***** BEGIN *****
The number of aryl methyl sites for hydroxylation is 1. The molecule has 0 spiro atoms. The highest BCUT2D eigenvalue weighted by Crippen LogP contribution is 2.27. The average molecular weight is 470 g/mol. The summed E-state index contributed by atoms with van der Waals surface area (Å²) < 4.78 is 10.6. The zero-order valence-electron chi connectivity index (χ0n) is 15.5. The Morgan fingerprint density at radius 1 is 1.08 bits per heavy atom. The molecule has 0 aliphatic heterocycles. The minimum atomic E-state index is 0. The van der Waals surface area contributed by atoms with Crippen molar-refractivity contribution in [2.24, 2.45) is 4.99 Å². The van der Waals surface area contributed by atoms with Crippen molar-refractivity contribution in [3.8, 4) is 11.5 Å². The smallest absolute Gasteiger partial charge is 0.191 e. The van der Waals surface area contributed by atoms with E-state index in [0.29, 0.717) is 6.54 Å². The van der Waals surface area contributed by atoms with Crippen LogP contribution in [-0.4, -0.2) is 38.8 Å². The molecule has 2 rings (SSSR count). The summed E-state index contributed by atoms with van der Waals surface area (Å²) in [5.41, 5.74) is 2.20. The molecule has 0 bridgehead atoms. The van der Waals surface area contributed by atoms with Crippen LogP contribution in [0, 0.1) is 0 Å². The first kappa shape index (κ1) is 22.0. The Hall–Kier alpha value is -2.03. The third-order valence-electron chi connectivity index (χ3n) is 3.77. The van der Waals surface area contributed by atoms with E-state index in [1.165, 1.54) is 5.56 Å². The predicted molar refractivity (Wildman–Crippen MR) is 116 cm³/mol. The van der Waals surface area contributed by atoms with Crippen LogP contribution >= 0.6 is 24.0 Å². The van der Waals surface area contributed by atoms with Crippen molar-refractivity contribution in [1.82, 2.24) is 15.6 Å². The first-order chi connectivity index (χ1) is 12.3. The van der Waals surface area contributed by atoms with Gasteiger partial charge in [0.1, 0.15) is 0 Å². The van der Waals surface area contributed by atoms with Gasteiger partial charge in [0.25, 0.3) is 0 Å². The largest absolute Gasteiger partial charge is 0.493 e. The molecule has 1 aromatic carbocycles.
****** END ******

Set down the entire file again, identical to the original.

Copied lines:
The number of aryl methyl sites for hydroxylation is 1. The molecule has 0 spiro atoms. The highest BCUT2D eigenvalue weighted by Crippen LogP contribution is 2.27. The average molecular weight is 470 g/mol. The summed E-state index contributed by atoms with van der Waals surface area (Å²) < 4.78 is 10.6. The zero-order valence-electron chi connectivity index (χ0n) is 15.5. The Morgan fingerprint density at radius 1 is 1.08 bits per heavy atom. The molecule has 0 aliphatic heterocycles. The minimum atomic E-state index is 0. The van der Waals surface area contributed by atoms with Crippen molar-refractivity contribution in [2.24, 2.45) is 4.99 Å². The van der Waals surface area contributed by atoms with Crippen molar-refractivity contribution in [3.8, 4) is 11.5 Å². The smallest absolute Gasteiger partial charge is 0.191 e. The van der Waals surface area contributed by atoms with E-state index in [0.29, 0.717) is 6.54 Å². The van der Waals surface area contributed by atoms with Crippen LogP contribution in [-0.4, -0.2) is 38.8 Å². The molecule has 2 rings (SSSR count). The summed E-state index contributed by atoms with van der Waals surface area (Å²) in [5.41, 5.74) is 2.20. The molecule has 0 bridgehead atoms. The van der Waals surface area contributed by atoms with Crippen LogP contribution in [0, 0.1) is 0 Å². The first kappa shape index (κ1) is 22.0. The Hall–Kier alpha value is -2.03. The third-order valence-electron chi connectivity index (χ3n) is 3.77. The van der Waals surface area contributed by atoms with E-state index in [1.165, 1.54) is 5.56 Å². The predicted molar refractivity (Wildman–Crippen MR) is 116 cm³/mol. The van der Waals surface area contributed by atoms with Crippen LogP contribution >= 0.6 is 24.0 Å². The van der Waals surface area contributed by atoms with Crippen molar-refractivity contribution in [1.82, 2.24) is 15.6 Å². The first-order chi connectivity index (χ1) is 12.3. The van der Waals surface area contributed by atoms with Gasteiger partial charge in [0.1, 0.15) is 0 Å². The van der Waals surface area contributed by atoms with Gasteiger partial charge in [0.25, 0.3) is 0 Å². The largest absolute Gasteiger partial charge is 0.493 e. The molecule has 1 aromatic carbocycles.